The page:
Google’s New Link Attributes & Nofollow Updates: What SEOs Need To Know
Last week Google announced the latest update to nofollow link attributes, and introduced two new attributes to help them identify the nature of links and add context to the content you are linking to. These new attributes are “sponsored” and “ugc.” Here’s what SEOs need to know…
What is rel="nofollow"?
A nofollow tag is used to tell search engines not to count a link to another page as a “vote” in favour of that content (and therefore not to count that link towards the page’s search ranking).
Nofollow tags are often used to prevent search engines from thinking you are involved in link-building schemes they deem to be unacceptable. For example, you may use nofollow tags in sponsored content, to avoid penalties related to paid-for links.
The evolution of rel=”nofollow”
Since its introduction in 2005, Google has not counted any link marked with rel=”nofollow” as a ranking signal.
The update to nofollow will now mean that it’s treated as a ‘hint,’ rather than a complete block, about which links to consider or exclude as ranking factors. In short: nofollow links will no longer be ignored.
The nofollow attribute will continue to work as it does now until March 2020, from then on, it will be treated as a hint.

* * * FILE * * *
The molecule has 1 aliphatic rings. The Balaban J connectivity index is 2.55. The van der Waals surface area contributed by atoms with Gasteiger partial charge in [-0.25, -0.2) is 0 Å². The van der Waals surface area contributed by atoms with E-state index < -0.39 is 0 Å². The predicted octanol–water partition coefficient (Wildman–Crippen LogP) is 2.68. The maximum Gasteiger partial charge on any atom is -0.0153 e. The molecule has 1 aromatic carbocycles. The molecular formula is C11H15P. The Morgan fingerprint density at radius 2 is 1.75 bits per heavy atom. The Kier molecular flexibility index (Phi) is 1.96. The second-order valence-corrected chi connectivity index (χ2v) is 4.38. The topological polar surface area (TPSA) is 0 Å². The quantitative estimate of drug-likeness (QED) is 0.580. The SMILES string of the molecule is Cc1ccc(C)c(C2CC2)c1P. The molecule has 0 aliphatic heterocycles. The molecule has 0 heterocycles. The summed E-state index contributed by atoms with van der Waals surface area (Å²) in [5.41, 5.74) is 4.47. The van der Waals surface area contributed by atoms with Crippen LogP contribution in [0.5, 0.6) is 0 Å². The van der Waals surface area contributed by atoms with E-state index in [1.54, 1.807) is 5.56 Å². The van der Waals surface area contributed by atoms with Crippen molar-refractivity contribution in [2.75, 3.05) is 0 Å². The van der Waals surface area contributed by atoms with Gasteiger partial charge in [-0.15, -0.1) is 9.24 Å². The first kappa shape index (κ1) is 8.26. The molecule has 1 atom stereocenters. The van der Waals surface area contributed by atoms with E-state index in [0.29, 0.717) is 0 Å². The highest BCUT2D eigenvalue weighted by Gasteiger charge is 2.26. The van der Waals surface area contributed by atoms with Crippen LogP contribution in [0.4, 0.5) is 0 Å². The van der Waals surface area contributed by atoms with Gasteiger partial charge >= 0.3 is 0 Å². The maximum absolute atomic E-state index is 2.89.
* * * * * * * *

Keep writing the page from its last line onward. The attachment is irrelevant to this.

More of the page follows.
The new link attributes
Two new link attributes have been introduced. These will both also be treated as hints, and are already in effect:
- rel="sponsored" - Use the sponsored attribute to identify links on your site that were created as part of advertisements, sponsorships or similar agreements.
- rel="ugc" - Use the UGC attribute to identify links that appear within user generated content, such as comments and forum posts.
Don’t worry about changing all of your existing nofollow links. Google will continue to honour the attributes already in place. Moving forward, Google prefers the use of “ugc” and “sponsored”, but nofollow will still work as well.
Where appropriate, you can also use more than one attribute per link. For example, if you are linking to sponsored content that appears within user generated content, the link attribute rel=“ugc sponsored” would be valid.
According to Google, there’s no ‘wrong’ way to use the link attributes except in the case of sponsored links (which must use rel=“sponsored” or rel=“nofollow”.)
For more information on the updates to link attributions, you can read the full announcement from Google here.
Or if you’d like to find out how our SEO team can help you navigate Google’s endless stream of updates, start the conversation.